12:21pm

Mon February 13, 2012
Politics

America Is Angry, Very Angry. Why That's Not All Bad

For so many reasons, Americans are seething. Here, a protestor shouts as he holds an American flag after storming the Wisconsin State Capitol on in Madison, Wis., March 9, 2011 after Republicans in the state Senate voted to curb collective bargaining rights for public union workers.
Justin Sullivan Getty Images

Through the smog and the smeariness of the seemingly ceaseless process of selecting a president, one thing is clear: Americans are seething.

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12:09pm

Mon February 13, 2012
Movie Interviews

Viola Davis: The Fresh Air Interview

Minny (Octavia Spencer) and Aibileen (Davis) are two domestics who team up with a writer to break the code of silence about the conditions they work under in 1960s Mississippi.
Dale Robinette Dreamworks Pictures

Actress Viola Davis has been nominated for an Academy Award for her portrayal of the maid Aibileen in the film The Help, set in 1960s Mississippi. But not everyone has applauded the film, which has been criticized for its portrayal of black domestic servants in the civil rights era.

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12:00pm

Mon February 13, 2012
Animals

Hairless Dog Loveable Or Just Ugly?

The rare hairless canine known as the xoloitzcuintli is Mexico's national dog. It's one of just six breeds to debut at this year's 2012 Westminster Kennel Club Dog Show. Host Michel Martin speaks with xolo breeder Amy Fernandez, who is thrilled that the native dog of Mexico will be finally included in the show.

12:00pm

Mon February 13, 2012
Race

Film Reveals "Slavery" Persisted After Civil War

Most history books teach that slavery in the U.S. ended with the Civil War, but a new documentary airing on PBS challenges that. The film, "Slavery By Another Name," explores a system of forced labor that brutalized many black Southerners up to World War II. Host Michel Martin speaks with the film's director and co-executive producer.

12:00pm

Mon February 13, 2012
Politics

Election Year Budget Stirs Controversy

Even for most avid political junkies, budgets can be as inspiring as watching paint dry. But in an election year, they can be used as a rallying point for both parties. Host Michel Martin discusses President Obama's new budget, and other political news with two of Tell Me More's top politicos.

12:00pm

Mon February 13, 2012
NPR Story

Tuskegee Airman Jams To Coltrane And Ellington

During World War II, Roscoe Brown served with the Tuskegee Airmen, the U.S. military's first black fighter pilots. Recently, he worked as a consultant on the film, "Red Tails," depicting their story. As part of Tell Me More's series, In Your Ear, Brown offers up his personal play list.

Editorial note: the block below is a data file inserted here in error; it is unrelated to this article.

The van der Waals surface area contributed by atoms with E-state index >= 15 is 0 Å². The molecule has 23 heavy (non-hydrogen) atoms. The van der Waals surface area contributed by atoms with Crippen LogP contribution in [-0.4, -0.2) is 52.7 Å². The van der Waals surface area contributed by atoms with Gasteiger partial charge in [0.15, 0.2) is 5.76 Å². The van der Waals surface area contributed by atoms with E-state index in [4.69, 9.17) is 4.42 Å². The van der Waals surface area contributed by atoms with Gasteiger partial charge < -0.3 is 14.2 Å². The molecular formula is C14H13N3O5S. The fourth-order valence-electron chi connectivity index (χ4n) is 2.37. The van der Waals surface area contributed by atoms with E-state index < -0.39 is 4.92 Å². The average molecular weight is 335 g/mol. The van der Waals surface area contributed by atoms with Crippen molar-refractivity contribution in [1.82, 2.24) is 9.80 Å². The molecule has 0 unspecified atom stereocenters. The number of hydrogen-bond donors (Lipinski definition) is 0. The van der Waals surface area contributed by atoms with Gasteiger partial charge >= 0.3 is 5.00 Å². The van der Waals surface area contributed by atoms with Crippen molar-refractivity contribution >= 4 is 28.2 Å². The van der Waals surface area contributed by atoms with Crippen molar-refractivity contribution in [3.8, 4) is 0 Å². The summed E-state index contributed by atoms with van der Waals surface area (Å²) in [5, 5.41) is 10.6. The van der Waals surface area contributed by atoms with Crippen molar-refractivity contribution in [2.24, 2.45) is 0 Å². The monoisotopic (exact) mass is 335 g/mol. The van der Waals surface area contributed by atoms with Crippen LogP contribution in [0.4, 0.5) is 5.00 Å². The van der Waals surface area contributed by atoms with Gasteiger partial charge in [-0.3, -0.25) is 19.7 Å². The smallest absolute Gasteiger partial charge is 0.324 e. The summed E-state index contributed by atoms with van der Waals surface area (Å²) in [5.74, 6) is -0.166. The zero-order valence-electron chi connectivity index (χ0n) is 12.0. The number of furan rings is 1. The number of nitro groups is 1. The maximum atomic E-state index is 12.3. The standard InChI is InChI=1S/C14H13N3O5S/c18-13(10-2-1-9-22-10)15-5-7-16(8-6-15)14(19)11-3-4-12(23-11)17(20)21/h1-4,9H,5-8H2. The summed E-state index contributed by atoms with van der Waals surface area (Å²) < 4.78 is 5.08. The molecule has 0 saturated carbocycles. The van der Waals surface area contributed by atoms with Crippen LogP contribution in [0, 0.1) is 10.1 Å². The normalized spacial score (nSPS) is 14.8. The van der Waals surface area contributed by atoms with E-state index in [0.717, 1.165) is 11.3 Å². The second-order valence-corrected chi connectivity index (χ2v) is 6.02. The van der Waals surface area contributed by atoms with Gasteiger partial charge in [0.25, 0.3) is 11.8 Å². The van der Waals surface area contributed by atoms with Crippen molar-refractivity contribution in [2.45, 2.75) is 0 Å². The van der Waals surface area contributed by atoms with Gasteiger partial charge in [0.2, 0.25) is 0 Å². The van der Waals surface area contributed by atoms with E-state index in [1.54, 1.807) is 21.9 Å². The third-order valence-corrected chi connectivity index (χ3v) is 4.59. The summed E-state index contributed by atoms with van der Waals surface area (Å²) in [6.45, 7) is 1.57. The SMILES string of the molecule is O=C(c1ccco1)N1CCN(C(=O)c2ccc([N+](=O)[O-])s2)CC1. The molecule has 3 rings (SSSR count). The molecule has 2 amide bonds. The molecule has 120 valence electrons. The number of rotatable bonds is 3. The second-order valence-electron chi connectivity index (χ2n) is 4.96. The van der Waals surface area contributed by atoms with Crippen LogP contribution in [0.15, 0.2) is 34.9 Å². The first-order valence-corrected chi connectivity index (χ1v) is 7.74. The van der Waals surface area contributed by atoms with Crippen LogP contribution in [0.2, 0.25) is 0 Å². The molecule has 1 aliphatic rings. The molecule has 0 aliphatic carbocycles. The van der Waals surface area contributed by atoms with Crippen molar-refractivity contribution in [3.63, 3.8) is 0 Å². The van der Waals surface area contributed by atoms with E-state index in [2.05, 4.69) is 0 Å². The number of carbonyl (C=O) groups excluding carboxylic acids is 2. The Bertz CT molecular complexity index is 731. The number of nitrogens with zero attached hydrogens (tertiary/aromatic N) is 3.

12:00pm

Mon February 13, 2012
NPR Story

A Diva Gets Her Due

The legendary singer Diana Ross was honored at Sunday's Grammys. This was Ross' first Grammy win in spite scoring a dozen nominations throughout her singing career. Host Michel Martin offers a tribute to her remarkable life and work.

12:00pm

Mon February 13, 2012
NPR Story

Industry Remembers Pop Icon Whitney Houston

The talented but troubled singer was found unresponsive at a Los Angeles hotel on the eve of the Grammys. Debra Lee of Black Entertainment Television and music critic Steven Ivory join host Michel Martin to discuss Whitney Houston's life and legacy.

11:58am

Mon February 13, 2012
The Two-Way

Pakistani Prime Minister Formally Charged With Contempt Of Court

Pakistani Prime Minister Yousuf Raza Gilani is surrounded by security personnel as he arrives at Supreme Court for a hearing in Islamabad, Pakistan on Monday.
Anjum Naveed AP

In a landmark ruling, Pakistan's Supreme Court said the country's prime minister will stand trial on charges of contempt of court.

As NPR's Julie McCarthy reported for us last month, the charges against Prime Minister Yousuf Raza Gilani stem from his refusal to re-open a graft case against his boss, President Asif Ali Zardari.

Gilani entered a not guilty plea.

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11:40am

Mon February 13, 2012
The Two-Way

Obama Unveils New Budget, As Republicans Gird For Battle

President Obama unveiled a spending plan aimed at trimming $4 trillion from the deficit over the next decade, while boosting spending to programs to stimulate the still-ailing U.S. economy.

"At a time when our economy is growing and creating jobs at a faster pace, our job is to keep things on track," Obama told an audience at a Northern Virginia community college.

"I am proposing some difficult cuts that frankly, I wouldn't be proposing if I didn't have to," he said.

But he said, the nation could not simply cut its way to growth.

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